Hi! I'm Julian.

UX researcher & designer-who-codes, civic/urbanism nerd, sociolinguist, trans guy, doodler, Thai speaker, foodie, artist.

Julian Avery Leonard. Hi!

I help teams build clear, simple, usable digital tools that people can use to access information and resources like mobility, education, health and safety, and community, and to organize or advocate for their needs.

For the past three years I've been a UX designer at College Board, where my work is focused on redesigning and improving the usability of student-facing tools for college access, affordability, and financial assistance. Prior to that, as a freelance product designer, I consulted to and embedded with mission-driven early-stage startups and nonprofits. I am also active in volunteering and pro bono work for progressive political campaigns.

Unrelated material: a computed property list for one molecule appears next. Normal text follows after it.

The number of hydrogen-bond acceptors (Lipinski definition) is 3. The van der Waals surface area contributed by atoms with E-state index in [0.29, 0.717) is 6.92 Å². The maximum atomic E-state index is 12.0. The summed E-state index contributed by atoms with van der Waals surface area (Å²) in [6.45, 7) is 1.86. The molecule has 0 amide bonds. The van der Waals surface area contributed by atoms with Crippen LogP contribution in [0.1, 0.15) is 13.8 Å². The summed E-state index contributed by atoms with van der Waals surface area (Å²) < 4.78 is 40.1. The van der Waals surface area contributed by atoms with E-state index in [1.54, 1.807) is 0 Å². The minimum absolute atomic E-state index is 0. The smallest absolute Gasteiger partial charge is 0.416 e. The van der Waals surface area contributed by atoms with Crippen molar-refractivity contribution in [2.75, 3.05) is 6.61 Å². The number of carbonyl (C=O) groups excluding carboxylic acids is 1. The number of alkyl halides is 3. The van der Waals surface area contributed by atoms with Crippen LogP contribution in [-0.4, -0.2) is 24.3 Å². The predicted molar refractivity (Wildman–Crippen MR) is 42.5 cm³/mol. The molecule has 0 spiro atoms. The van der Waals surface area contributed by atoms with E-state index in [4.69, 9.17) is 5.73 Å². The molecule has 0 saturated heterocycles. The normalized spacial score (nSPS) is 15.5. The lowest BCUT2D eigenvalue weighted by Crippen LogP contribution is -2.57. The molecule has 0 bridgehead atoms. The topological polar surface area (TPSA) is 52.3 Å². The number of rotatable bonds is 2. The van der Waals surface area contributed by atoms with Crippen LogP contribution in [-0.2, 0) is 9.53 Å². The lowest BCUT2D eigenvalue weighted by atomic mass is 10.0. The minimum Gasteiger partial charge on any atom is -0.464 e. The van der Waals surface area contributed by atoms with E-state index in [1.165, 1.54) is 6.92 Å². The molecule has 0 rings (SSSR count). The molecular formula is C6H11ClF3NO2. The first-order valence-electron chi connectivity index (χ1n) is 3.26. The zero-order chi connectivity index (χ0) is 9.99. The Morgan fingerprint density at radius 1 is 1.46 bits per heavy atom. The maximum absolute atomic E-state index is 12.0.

I love guiding teams through thoughtful, critical engagement with the problems our users face, working through technical possibilities, learning from users themselves, visualizing ideas and problem-solving together on paper, at the whiteboard, in graphics, and in code.

I design out of a deep respect for and curiosity about people, their value systems and conceptions of the world, and the many ways they live their lives, and also out of a recognition that the way software is designed, and the way human stories are represented, has the capacity to exacerbate existing inequalities in access to resources, community, and the freedom to live one’s life in dignity.

I think a lot about how social systems of power work, and why. Much of our experience of the world has been shaped, bit by bit, by people on teams in institutions making decisions. That’s design.

As designers – of tools and tasks, of work, of how people interact – I believe we have an ethical responsibility to think imaginatively beyond the status quo to ways things could be better, more inclusive and effective. Once we have deeply informed ourselves about the problem at hand, we must reexamine the questions of who we are designing for, the kind of world our passive choices would support, and what we have the opportunity to change. It can be exciting work!